NPR logo

Ornette Coleman Returns With His Unmistakable Sound

  • Download
  • <iframe src="https://www.npr.org/player/embed/387772281/387780501" width="100%" height="290" frameborder="0" scrolling="no" title="NPR embedded audio player">
  • Transcript
Ornette Coleman Returns With His Unmistakable Sound

Music Reviews

Ornette Coleman Returns With His Unmistakable Sound

Ornette Coleman Returns With His Unmistakable Sound

  • Download
  • <iframe src="https://www.npr.org/player/embed/387772281/387780501" width="100%" height="290" frameborder="0" scrolling="no" title="NPR embedded audio player">
  • Transcript

Jazz saxophonist Coleman, who is almost 85, rarely makes records any more. In New Vocabulary, he joins up trumpet and drums — and peppers his solos with his signature catchy and earthy pet phrases.

DAVE DAVIES, HOST:

This is FRESH AIR. I'm Dave Davies in for Terry Gross. The great jazz saxophonist Ornette Coleman is now 80 and rarely makes records anymore. His last album, "Sound Grammar," won the Pulitzer Prize for music in 2007. Now, with no fanfare, comes a new indie release recorded in 2009 that finds Coleman in unfamiliar company. Jazz critic Kevin Whitehead has the story and review.[POST-BROADCAST CORRECTION: This story incorrectly states that Ornette Coleman is 80. He is in fact 84.]

(SOUNDBITE OF SONG, "BABY FOOD")

ORNETTE COLEMAN: (Playing alto saxophone).

KEVIN WHITEHEAD, BYLINE: In a way, "New Vocabulary" is like no other Ornette Coleman record, with its singular lineup of alto saxophone, trumpet and drums, with the trumpeter doubling on electronics. In another way, it's like every Ornette record because his sound is unmistakable. As always, Coleman peppers his solos with pet phrases as catchy as a children's song or earthy as a field holler.

(SOUNDBITE OF SONG, "BABY FOOD")

COLEMAN: (Playing alto saxophone).

WHITEHEAD: Ornette's early hero Charlie Parker had his favorite licks too, and his example taught Coleman to write tunes that sound like the way he plays. Then those written figures seep back into the improvising in an endless loop. Coleman's lines on "New Vocabulary" echo tunes from all over his career.

(SOUNDBITE OF SONG, "BLEEDING")

COLEMAN: (Playing alto saxophone).

WHITEHEAD: This music has a back story. In 2008, Ornette Coleman had met trumpeter Jordan McLean of the Brooklyn Afro funk band Antibalas. They started jamming and they liked it even more when McLean brought along drummer Amir Ziv. Over a period months, their jams turned into rehearsals as pieces began to take shape out of their improvising. They recorded for three days in 2009, sometimes adding pianist Adam Holzman as a wild card. Then, McLean and Ziv did the editing and mixing.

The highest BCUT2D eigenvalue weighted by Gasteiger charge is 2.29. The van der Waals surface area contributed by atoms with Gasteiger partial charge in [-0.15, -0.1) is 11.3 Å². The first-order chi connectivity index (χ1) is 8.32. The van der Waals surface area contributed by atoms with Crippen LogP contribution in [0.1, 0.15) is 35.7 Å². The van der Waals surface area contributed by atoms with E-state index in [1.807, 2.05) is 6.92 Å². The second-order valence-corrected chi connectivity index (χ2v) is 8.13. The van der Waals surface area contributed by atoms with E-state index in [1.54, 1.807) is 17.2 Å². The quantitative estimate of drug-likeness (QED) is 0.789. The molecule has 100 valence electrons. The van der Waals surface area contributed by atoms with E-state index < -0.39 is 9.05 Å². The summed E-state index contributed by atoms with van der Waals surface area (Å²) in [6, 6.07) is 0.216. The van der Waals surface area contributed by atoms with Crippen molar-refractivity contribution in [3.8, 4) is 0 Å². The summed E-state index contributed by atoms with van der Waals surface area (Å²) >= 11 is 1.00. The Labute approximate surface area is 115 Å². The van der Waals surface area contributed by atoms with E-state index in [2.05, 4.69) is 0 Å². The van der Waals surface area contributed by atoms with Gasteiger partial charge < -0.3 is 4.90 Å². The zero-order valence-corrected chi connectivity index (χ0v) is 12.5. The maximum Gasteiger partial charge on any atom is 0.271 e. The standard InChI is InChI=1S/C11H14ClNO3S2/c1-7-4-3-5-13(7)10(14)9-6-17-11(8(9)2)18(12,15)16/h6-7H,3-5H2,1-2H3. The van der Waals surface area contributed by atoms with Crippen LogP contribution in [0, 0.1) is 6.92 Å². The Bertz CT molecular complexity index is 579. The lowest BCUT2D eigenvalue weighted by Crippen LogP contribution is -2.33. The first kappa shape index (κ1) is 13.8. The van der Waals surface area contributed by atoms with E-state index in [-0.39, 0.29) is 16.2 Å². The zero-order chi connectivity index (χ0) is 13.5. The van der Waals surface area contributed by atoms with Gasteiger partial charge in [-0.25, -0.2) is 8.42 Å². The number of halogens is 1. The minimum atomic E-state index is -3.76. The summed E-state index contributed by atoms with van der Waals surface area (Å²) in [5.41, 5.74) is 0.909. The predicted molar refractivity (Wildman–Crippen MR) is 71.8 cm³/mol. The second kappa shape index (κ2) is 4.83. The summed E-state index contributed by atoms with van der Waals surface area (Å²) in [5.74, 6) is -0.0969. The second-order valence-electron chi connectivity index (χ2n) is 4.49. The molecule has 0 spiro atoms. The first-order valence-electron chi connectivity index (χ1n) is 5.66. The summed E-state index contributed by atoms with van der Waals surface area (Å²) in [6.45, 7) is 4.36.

(SOUNDBITE OF SONG, "VALUE AND KNOWLEDGE")

COLEMAN: (Playing alto saxophone).

ADAM HOLZMAN: (Playing piano).

JORDAN MCLEAN: (Playing trumpet, electronics).

AMIR ZIV: (Playing drums).

WHITEHEAD: Ornette Coleman usually records with members of his own circle, in settings where he has greater control. "New Vocabulary" takes him into a different sonic space. It's very much a cooperative project, but McLean and Ziv are generous in setting Coleman up to do what he does best. They drape backdrops behind him, but also give him plenty to respond to. It's a tricky balance, to interact without interrupting.

(SOUNDBITE OF SONG, "H20")

COLEMAN: (Playing alto saxophone).

MCLEAN: (Playing trumpet, electronics).

ZIV: (Playing drums).

WHITEHEAD: I like this scrappy music quite a bit. Trumpeter McLean fine-tunes the textures, using electronics like a flexible paint brush. Drummer Ziv often goes easy on the cymbals for a dry, low-to-the-ground sound, leaving the higher ranges to the horns. Sometimes they're tight, but they can give each other so much room, they'll seem to operate independently without clashing. The music is open but keeps moving, and Ornette and company aren't afraid to cut things short - tracks average around three or four minutes.

(SOUNDBITE OF SONG, "WHAT'S HOTTER THAN THE SUN")

COLEMAN: (Playing alto saxophone).

MCLEAN: (Playing trumpet, electronics).

ZIV: (Playing drums).

WHITEHEAD: Fluid structures and quirky instrumentation give "New Vocabulary" an elusive, lightning-in-a-bottle quality. The trio feels less like a band than a temporary alliance. Jordan McLean and Amir Ziv still hang with Ornette Coleman sometimes, but nowadays, they're more apt to play pool. As always, when tangling with Ornette, they've got to bring their A-game.

(SOUNDBITE OF SONG, "SOUND CHEMISTRY")

COLEMAN: (Playing alto saxophone).

HOLZMAN: (Playing piano).

MCLEAN: (Playing trumpet, electronics).

ZIV: (Playing drums).

DAVIES: Kevin Whitehead writes for Point Of Departure and is the author of "Why Jazz?" He reviewed Ornette Coleman's new album, "New Vocabulary." Coming up we remember singer Lesley Gore, who died Monday. This is FRESH AIR.

Copyright © 2015 NPR. All rights reserved. Visit our website terms of use and permissions pages at www.npr.org for further information.

NPR transcripts are created on a rush deadline by Verb8tm, Inc., an NPR contractor, and produced using a proprietary transcription process developed with NPR. This text may not be in its final form and may be updated or revised in the future. Accuracy and availability may vary. The authoritative record of NPR’s programming is the audio record.

Correction Feb. 20, 2015

Previous audio and Web introductions to this story incorrectly said that Ornette Coleman was 80. He is in fact 84.

We no longer support commenting on NPR.org stories, but you can find us every day on Facebook, Twitter, email, and many other platforms. Learn more or contact us.